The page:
image: Eugène Boudin at the National Gallery of Art Introduction Eugène Boudin Travel and Leisure Plein-Air Painting Exhibition Information

image: Beach Scene at Trouville, 1863


Eugène Boudin at the National Gallery of Art celebrates the centenary of Mellon's birth with an exhibition of one of his favorite French artists. Mellon's substantial gift of paintings, watercolors, and drawings by Eugène Boudin (1824 – 1898), supplemented by works given to the Gallery by his sister Ailsa Mellon Bruce and other benefactors, provides a nearly comprehensive picture of the artist. While Boudin was clearly interested in depicting the realities of his era, his great theme was the fleeting play of light on water and clouds. His ability to capture momentary sensation in works of timeless beauty made Boudin a natural addition to the collection of Paul Mellon, who wrote: "It seems to me that art makes one feel the essence of something, turning the ordinary, everyday object or scene into a universal one. Like poetry for Wordsworth, it is 'emotion recollected in tranquility.'"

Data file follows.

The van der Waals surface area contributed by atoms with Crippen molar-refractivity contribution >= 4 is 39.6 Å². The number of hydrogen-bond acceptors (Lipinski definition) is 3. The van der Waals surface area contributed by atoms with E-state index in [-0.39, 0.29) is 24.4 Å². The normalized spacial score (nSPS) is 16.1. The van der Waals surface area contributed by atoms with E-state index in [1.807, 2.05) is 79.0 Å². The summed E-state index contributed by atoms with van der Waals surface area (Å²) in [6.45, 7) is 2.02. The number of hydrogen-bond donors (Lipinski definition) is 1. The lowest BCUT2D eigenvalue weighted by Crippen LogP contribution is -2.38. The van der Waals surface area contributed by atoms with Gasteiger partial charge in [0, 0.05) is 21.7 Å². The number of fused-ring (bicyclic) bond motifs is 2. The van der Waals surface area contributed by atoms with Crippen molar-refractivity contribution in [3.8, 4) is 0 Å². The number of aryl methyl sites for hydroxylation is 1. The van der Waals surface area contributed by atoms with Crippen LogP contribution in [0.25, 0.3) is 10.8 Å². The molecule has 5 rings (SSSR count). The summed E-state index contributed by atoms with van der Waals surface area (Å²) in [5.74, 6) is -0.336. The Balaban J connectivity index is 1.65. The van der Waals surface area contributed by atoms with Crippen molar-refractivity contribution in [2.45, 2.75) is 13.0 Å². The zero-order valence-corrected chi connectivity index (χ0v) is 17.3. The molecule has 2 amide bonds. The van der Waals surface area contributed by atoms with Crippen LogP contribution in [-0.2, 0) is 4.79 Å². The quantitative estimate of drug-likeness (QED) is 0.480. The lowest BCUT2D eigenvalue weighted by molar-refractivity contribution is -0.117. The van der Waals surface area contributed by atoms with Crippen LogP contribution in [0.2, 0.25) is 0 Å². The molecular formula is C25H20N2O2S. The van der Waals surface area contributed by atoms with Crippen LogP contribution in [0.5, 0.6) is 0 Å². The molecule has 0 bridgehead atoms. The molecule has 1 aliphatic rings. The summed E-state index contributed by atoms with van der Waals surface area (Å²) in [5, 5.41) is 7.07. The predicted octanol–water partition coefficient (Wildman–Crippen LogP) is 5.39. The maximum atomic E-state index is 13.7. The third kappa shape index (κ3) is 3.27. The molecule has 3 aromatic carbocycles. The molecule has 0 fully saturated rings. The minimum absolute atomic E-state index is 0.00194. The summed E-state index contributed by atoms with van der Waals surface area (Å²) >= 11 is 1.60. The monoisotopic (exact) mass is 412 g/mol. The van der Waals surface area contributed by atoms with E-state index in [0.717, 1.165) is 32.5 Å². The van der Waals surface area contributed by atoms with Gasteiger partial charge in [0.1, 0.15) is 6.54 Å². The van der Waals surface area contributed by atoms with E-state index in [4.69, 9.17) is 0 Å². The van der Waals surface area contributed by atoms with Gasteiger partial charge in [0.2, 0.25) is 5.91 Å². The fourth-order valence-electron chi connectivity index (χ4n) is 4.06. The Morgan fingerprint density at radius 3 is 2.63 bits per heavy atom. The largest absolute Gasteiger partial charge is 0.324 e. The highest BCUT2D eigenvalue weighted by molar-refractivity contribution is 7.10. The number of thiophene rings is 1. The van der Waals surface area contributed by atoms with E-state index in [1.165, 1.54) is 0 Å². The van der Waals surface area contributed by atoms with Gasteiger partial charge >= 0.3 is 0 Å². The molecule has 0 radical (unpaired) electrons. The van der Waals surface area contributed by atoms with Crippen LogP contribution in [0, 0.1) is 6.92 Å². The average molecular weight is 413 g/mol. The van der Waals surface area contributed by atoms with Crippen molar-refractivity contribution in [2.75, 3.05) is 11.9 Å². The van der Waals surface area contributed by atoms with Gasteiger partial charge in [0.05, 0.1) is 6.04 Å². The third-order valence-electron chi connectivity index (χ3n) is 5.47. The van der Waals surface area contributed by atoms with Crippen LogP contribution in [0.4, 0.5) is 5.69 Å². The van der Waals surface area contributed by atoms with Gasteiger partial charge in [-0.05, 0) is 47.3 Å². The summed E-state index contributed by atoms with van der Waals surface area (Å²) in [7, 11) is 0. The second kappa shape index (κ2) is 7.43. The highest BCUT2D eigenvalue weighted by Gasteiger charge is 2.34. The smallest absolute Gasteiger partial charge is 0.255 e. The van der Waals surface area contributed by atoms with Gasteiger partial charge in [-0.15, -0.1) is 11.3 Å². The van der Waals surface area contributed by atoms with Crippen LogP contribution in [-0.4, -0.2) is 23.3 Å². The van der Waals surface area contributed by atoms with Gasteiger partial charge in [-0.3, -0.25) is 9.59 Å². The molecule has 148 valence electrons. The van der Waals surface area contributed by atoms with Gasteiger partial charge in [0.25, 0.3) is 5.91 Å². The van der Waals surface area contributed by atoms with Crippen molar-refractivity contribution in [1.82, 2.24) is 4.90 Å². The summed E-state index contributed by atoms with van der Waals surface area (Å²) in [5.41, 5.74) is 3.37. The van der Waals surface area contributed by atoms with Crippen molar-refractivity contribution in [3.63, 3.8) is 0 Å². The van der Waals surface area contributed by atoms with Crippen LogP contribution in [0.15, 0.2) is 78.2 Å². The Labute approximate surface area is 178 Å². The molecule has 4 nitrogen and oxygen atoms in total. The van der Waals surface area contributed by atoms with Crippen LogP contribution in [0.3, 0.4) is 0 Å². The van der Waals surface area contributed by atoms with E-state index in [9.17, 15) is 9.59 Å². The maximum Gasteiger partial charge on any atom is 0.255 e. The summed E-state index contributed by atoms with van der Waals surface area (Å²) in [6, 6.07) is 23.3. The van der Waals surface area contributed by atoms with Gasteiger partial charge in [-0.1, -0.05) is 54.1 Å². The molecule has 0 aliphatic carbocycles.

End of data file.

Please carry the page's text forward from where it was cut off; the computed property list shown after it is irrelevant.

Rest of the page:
image: Photograph of Paul Mellon

image: Paul Mellon

During his long life, collector Paul Mellon (1907 – 1999) donated more than one thousand works of art to the National Gallery. He also supported the Virginia Museum of Fine Arts, among other art museums, and founded the Yale Center for British Art in New Haven, Connecticut. His tremendous generosity was matched by both his refined taste and passion for collecting.

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